Salvatore: “Issues such as telephone equipment upgrades. This is starting to be a habit, and I understand council members want to have the latest and greatest model in terms of new technology. However at $600 a pop that tends to add up. You ran a story several years ago around international calls being made from taxpayer cell phones and here we are several years later having that same conversation. So my question would be why are international phone calls being made using taxpayer cell phones. It doesn’t make a whole lot of sense to me so I think we have a responsibility to taxpayers to find out why this is happening and to mitigate it moving forward.”
Our most recent review shows that Castillo logged $500 in extra charges during a two-week trip to the Dominican Republic this past June. She tells the Hummel Report constituents were calling her while she was away.
And John Igliozzi, the chairman of the council’s Finance Committee had 140 minutes of international calling show up on his bill, at a cost of more than $400,  while he was on vacation in 2017. Igliozzi says he was finalizing the budget while out of the country.
If it was city business, the council president says, the council could negotiate a temporary international plan if it knew the members were travelling, at a much lower cost.
Salvatore: “I think in the grand scheme of things these are de minimus amounts of taxpayer money, but when we’re asking folks to step up in leadership capacities and take on very difficult and challenging financial matters, how  can they lead in that capacity while dropping the ball in matter such as contracts and wireless cell phone spending.”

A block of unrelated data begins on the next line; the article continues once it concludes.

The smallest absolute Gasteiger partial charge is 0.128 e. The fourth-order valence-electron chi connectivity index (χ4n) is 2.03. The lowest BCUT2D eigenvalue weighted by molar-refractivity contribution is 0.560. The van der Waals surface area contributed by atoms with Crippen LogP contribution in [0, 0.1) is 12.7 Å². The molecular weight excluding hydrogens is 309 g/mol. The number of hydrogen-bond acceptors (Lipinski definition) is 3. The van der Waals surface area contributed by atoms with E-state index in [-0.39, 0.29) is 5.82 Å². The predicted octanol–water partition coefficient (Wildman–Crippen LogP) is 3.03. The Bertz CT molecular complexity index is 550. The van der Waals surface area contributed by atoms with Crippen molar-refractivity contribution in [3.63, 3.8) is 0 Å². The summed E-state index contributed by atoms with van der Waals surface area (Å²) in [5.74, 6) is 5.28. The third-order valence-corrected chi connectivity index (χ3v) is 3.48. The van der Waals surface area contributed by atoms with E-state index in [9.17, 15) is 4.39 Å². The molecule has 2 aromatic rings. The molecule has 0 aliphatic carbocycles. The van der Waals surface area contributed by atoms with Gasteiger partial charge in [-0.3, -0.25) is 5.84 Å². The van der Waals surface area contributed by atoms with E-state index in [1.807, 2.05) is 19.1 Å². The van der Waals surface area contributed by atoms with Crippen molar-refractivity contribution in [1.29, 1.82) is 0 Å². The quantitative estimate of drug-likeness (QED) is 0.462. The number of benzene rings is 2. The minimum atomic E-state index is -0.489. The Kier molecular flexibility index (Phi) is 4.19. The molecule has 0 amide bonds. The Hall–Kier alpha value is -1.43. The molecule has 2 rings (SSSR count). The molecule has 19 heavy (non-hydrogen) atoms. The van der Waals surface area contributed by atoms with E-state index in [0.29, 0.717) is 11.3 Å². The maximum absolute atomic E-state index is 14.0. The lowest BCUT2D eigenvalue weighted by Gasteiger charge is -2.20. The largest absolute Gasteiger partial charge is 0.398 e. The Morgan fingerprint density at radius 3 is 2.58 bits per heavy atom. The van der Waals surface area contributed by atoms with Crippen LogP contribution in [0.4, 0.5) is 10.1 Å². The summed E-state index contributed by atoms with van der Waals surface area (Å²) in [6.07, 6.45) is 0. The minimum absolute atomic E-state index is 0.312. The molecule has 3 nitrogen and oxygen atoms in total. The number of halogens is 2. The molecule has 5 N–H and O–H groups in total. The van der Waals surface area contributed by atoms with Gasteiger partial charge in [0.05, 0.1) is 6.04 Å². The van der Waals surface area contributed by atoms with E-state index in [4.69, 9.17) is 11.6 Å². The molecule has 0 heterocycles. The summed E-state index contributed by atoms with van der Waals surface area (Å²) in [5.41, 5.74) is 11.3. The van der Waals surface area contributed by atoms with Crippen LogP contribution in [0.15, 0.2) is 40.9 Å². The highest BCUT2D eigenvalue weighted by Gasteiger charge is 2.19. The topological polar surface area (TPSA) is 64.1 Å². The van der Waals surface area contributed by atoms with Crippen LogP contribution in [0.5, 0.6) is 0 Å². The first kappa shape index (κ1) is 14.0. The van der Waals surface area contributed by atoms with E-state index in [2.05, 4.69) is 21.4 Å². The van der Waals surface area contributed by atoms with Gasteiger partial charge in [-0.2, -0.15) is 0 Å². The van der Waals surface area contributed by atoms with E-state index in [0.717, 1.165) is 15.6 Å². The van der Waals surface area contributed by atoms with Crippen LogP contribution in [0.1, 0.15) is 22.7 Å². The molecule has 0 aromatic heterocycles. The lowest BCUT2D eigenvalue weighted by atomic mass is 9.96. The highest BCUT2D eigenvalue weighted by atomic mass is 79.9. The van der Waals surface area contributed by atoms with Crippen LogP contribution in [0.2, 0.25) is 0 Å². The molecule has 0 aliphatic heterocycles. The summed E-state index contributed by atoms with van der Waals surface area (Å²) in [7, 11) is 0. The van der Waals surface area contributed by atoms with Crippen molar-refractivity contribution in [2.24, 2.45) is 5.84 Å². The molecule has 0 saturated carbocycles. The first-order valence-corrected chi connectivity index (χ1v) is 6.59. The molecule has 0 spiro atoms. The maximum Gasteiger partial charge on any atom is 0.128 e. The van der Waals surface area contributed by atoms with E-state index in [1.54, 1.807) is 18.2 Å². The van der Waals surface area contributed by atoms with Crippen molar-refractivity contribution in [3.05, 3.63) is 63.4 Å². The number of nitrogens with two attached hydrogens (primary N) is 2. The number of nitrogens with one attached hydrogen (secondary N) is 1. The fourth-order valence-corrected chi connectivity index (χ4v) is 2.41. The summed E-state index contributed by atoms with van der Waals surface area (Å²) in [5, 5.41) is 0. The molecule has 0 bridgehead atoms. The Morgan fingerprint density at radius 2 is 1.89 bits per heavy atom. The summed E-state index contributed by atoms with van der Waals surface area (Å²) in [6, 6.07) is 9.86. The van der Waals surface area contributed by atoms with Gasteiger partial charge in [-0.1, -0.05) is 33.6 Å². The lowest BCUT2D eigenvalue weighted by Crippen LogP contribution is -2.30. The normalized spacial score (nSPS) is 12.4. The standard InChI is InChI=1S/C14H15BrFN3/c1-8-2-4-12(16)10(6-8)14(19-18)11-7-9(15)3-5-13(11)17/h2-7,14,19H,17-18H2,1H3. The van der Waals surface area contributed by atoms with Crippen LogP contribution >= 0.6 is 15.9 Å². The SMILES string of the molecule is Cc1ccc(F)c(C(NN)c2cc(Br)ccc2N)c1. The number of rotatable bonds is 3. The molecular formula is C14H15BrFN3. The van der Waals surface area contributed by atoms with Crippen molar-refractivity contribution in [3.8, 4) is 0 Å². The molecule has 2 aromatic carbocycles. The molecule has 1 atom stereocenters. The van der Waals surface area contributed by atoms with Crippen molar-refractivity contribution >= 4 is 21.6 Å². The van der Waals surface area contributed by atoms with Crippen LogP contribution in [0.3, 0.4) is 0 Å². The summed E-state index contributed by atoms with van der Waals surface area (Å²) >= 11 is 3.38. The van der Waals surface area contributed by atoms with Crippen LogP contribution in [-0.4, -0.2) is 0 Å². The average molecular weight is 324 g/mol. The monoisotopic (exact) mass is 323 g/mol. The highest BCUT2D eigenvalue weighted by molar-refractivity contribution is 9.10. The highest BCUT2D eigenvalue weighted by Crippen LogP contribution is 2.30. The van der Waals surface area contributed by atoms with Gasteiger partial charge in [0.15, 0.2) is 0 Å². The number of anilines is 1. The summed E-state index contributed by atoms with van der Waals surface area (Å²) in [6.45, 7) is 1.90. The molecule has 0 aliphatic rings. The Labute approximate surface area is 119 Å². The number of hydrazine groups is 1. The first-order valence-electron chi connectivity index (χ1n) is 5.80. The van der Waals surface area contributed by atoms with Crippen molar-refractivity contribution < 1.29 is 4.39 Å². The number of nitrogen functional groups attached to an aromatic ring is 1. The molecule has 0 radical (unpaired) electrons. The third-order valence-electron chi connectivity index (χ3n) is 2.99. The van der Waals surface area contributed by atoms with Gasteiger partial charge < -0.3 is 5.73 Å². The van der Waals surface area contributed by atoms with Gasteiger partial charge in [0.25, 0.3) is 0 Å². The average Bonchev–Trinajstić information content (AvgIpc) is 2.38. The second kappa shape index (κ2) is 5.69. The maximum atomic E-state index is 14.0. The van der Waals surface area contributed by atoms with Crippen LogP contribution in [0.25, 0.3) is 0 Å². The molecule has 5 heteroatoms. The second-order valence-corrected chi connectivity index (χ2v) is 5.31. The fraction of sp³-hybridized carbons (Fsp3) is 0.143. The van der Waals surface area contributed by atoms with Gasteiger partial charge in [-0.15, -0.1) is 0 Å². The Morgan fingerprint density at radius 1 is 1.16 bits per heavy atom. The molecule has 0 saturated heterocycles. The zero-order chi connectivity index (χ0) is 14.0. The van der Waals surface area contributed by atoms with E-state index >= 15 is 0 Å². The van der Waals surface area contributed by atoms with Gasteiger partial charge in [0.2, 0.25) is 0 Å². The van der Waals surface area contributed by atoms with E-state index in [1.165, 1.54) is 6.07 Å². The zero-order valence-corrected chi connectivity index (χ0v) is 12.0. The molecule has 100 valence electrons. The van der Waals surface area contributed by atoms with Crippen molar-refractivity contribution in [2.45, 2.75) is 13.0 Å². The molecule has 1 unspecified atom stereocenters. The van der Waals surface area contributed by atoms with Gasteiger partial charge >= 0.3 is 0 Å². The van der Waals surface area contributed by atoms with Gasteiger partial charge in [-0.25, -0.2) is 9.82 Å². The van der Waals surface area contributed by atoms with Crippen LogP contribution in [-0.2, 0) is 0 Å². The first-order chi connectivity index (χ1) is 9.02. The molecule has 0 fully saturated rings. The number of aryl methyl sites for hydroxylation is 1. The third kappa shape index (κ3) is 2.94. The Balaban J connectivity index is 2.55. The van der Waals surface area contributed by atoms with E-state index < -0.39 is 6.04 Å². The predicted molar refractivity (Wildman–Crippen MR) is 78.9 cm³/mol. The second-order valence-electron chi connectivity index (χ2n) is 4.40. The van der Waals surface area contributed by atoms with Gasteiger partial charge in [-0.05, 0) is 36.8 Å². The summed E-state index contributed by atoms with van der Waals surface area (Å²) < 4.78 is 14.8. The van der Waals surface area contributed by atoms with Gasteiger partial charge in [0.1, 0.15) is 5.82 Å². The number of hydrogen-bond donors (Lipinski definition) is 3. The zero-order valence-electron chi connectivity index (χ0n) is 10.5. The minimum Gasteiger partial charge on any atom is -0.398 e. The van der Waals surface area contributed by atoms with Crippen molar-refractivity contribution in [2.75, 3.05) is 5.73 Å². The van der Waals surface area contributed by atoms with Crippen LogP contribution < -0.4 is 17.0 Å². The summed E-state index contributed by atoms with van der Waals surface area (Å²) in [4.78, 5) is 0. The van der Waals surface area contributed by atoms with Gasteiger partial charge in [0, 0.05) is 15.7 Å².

Going forward Salvatore is directing his staff to have council members review their bills each month and confirm that all of the usage  is city-related. They will be expected to reimburse the city for any personal use.
Hummel: One of your predecessors in that story I did six years ago said ‘You know that would be a good idea to have people look at the bills.’ Did that ever happen?”
Salvatore: “Apparently not, but moving forward, I promise you and the taxpayers of Providence that each member of the city council will receive their cell phone bill, in addition to having a staff member in the city council office review that bill to make sure there aren’t abuses in terms of the usage and that council members are using those wireless phone.”
Councilwoman Sabina Matos is poised to succeed Salvatore as president in January. He is hoping she will continue the new policy about to be implemented. Matos told us she isn’t sure why Salvatore is pushing the issue, but didn’t have a problem with the new policy.
Salvatore said he will hold her to that statement.
Salvatore: “I am concerned that if there’s a change in leadership that these individuals, who were in leading capacities prior to my presidency will now take the reins and this oversight that I’ve been pushing for and advocating for now with several of my colleagues for several years is going to fall by the wayside. If the city council decides not to adopt an internal policy around this issue I think that warrants a conversation around changing the city council rules again - the city law department doesn’t govern our rules, however I’ll also have a conversation with our city solicitor about this.”
In Providence, Jim Hummel for The Hummel Report.